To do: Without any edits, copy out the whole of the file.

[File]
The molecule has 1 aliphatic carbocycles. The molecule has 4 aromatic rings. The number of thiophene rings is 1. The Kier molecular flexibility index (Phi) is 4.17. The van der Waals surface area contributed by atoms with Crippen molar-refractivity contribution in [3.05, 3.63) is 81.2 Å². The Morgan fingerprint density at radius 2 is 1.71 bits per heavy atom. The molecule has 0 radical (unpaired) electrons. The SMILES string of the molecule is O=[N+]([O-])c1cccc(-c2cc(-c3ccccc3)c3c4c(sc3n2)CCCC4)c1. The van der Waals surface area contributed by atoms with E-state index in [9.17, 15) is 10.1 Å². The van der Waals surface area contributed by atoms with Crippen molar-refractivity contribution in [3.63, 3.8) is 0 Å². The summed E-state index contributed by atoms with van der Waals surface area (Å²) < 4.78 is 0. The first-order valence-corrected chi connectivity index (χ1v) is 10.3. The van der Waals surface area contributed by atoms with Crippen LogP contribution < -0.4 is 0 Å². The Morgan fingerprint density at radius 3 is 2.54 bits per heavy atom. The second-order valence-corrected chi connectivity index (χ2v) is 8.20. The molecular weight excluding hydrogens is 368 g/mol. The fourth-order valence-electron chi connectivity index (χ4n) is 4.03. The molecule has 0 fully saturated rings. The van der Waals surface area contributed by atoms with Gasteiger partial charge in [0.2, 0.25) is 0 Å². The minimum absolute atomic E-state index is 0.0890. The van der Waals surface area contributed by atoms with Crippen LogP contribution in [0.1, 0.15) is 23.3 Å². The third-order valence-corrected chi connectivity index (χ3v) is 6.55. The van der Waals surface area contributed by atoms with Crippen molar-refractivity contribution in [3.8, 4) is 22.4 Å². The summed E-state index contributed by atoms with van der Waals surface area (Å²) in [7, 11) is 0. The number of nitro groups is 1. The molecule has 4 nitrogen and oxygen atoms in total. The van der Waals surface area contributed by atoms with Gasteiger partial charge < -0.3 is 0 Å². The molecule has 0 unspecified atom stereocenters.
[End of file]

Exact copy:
The molecule has 1 aliphatic carbocycles. The molecule has 4 aromatic rings. The number of thiophene rings is 1. The Kier molecular flexibility index (Phi) is 4.17. The van der Waals surface area contributed by atoms with Crippen molar-refractivity contribution in [3.05, 3.63) is 81.2 Å². The Morgan fingerprint density at radius 2 is 1.71 bits per heavy atom. The molecule has 0 radical (unpaired) electrons. The SMILES string of the molecule is O=[N+]([O-])c1cccc(-c2cc(-c3ccccc3)c3c4c(sc3n2)CCCC4)c1. The van der Waals surface area contributed by atoms with E-state index in [9.17, 15) is 10.1 Å². The van der Waals surface area contributed by atoms with Crippen molar-refractivity contribution in [3.63, 3.8) is 0 Å². The summed E-state index contributed by atoms with van der Waals surface area (Å²) < 4.78 is 0. The first-order valence-corrected chi connectivity index (χ1v) is 10.3. The van der Waals surface area contributed by atoms with Crippen LogP contribution < -0.4 is 0 Å². The Morgan fingerprint density at radius 3 is 2.54 bits per heavy atom. The second-order valence-corrected chi connectivity index (χ2v) is 8.20. The molecular weight excluding hydrogens is 368 g/mol. The fourth-order valence-electron chi connectivity index (χ4n) is 4.03. The molecule has 0 fully saturated rings. The van der Waals surface area contributed by atoms with Gasteiger partial charge in [0.2, 0.25) is 0 Å². The minimum absolute atomic E-state index is 0.0890. The van der Waals surface area contributed by atoms with Crippen LogP contribution in [0.1, 0.15) is 23.3 Å². The third-order valence-corrected chi connectivity index (χ3v) is 6.55. The van der Waals surface area contributed by atoms with Crippen molar-refractivity contribution in [3.8, 4) is 22.4 Å². The summed E-state index contributed by atoms with van der Waals surface area (Å²) in [7, 11) is 0. The number of nitro groups is 1. The molecule has 4 nitrogen and oxygen atoms in total. The van der Waals surface area contributed by atoms with Gasteiger partial charge < -0.3 is 0 Å². The molecule has 0 unspecified atom stereocenters.